15. 15. Adoption Events Adoption Events are critical to keeping your daily population numbers down •Host weekly events at several locations – Onsite • Open the shelter on weekends – Off-site • Petco, Petsmart, Walgreens, Tractor Supply • High traffic areas • Non-traditional locations – Grocery stores – Dog friendly stores and parks
  16. 16. Off-site Adoption Locations
  17. 17. Advertise • Newspapers • Television (news stories) • Local businesses • Businesses near your off-site locations • City website • Volunteer website • Social Media (Facebook/Twitter)
  18. 18. Facebook • How we use Facebook – Post photos and videos of adoptable animals – Post pleas for donations – Advertise Adoption Events – Happy Tails – Urgent needs animals – Update shelter populations – Post photos of new forever families – Post photos from forever homes Flyer of Adoptable Animal Event Flyer Urgent Need Forever home
  19. 19. Facebook • What Facebook does for us: – Over 6000 “Likes” – Connects us with Rescues, Animal Welfare, Vendors, Crossposters, Transporters and especially the public – Recruits new volunteers and fosters – Brings in more donations – Brings in people with helpful talents – Brings more adopters – Spreads the word, any word, and it’s FREE!
  20. 20. CELEBRATE YOUR SUCCESS! no matter how large or small
  21. 21. Celebrating Successes • Adoptions, Resuces • Donations • Monthly and Annual Statistics • Completed Projects
  22. 22. Raise Money for Injured/Sick Animals • Post photos of the injury • Tell the story of how you came to have the animal • Put a donation link on your FB page • See if your veterinarian will allow donors to donate directly to the clinic • Post photos of the recovery progress • Post before and after photos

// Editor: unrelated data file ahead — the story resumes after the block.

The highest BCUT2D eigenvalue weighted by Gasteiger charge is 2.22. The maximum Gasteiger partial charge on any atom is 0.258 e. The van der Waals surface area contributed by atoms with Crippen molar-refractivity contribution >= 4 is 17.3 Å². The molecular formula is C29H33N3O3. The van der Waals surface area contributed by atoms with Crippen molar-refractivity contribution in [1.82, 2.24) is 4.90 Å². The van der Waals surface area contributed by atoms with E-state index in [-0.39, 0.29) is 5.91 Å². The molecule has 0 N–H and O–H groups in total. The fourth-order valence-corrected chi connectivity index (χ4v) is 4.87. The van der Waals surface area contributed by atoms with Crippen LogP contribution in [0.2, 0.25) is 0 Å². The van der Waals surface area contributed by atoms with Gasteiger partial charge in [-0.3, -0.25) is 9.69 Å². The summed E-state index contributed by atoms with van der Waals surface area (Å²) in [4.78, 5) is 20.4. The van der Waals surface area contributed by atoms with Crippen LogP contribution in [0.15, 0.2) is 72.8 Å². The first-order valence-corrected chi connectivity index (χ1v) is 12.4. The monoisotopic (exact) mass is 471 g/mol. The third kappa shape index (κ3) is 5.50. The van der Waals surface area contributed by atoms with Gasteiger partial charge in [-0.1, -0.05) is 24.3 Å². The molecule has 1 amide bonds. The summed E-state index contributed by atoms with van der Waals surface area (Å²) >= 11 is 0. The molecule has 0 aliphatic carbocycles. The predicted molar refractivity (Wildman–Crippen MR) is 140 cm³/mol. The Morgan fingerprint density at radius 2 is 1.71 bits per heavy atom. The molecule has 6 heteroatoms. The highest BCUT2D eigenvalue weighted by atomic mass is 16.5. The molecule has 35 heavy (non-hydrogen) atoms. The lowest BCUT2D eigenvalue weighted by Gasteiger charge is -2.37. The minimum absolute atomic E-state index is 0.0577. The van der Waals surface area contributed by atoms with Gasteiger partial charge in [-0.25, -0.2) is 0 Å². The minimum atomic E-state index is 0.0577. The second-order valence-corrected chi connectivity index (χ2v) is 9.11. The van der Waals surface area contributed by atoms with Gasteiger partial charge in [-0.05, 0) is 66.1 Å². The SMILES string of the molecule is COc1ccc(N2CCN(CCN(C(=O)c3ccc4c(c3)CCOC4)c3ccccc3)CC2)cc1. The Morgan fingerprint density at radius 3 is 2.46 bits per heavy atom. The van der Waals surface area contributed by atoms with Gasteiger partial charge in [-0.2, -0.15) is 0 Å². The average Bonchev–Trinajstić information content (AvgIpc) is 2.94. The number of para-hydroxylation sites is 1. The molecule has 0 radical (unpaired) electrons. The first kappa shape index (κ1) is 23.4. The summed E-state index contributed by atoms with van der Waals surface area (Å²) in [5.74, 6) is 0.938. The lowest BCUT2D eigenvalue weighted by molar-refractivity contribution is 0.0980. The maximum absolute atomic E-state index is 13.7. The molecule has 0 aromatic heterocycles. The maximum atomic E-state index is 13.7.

23. 23. Penny’s Story Penny was thrown from a moving vehicle in front of a school bus that was unloading children in a neighborhood. When I picked her up she could not put weight on the back left leg. She did not whine, nip or appear to be in pain.
  24. 24. Trip to the Veterinarian Penny was taken to the Veterinarian This X-Ray shows the twist break on her left femur. It was broken into 3 pieces with a lot of bone debris
  25. 25. Surgery She was taken to surgery to repair the leg. She never complained, never showed any aggression from the time I picked her up through the entire ordeal
  26. 26. Post Surgery and Recovery We sent Penny to Seagoville High School Veterinary Assistant Program where they fostered her until she fully recovered
  27. 27. Penny’s Adoption Flier
  28. 28. Other Projects • Partner with your local High School – Seagoville H.S. Veterinary Assistant Program – High School kids need community service credit to graduate • TNR program • Low Cost Spay/Neuter/Vaccination Clinics • Solicit Sponsors for Spay/Neuter • • Partnerships
  29. 29. Seagoville High School Veterinary Assistant Students
  30. 30. Make your animals more Adoptable • Vaccinate your animals on intake • Fully Vetted Animals • Reduce Adoption Fees • Photograph the animals outside of kennels and cages • Dress up your animals at adoption events • Partner with local obedience trainers
  31. 31. Photographs Say So Much …
  32. 32. Photographs Say So Much …
  33. 33. Adoption Flyers
  34. 34. Happy Tail Photos
  35. 35. Adoption Event Photos
  36. 36. Adoption Update Photos (pets in their new homes)
  37. 37. The Awwwww Factor
  38. 38. The Little Shelter That Could Our First Year - 2011 • 568 Intakes • 327 Adoptions • 192 Rescues • 47 Owner Reclaims • 12 Animals Euthanized (Injury, Illness or Aggression) • 97.5% Live Release Rate
  39. 39. The Little Shelter That DID! Our Second Year – 2012 • Intakes - 792 (39% increase) • Adoptions - 549 (67% increase) • Rescues - 140 (27% decrease) • Owner Reclaims - 76 (42% increase) • Animals Euthanized (Injury, Illness or Aggression) 13 • 98.5% Live Release Rate
  40. 40. CELEBRATING 3 YEARS OF NO KILL! Through Adoptions, Rescues, Owner Returns and the TNR Program Over 2000 lives have been saved!
  41. 41. Make the impossible POSSIBLE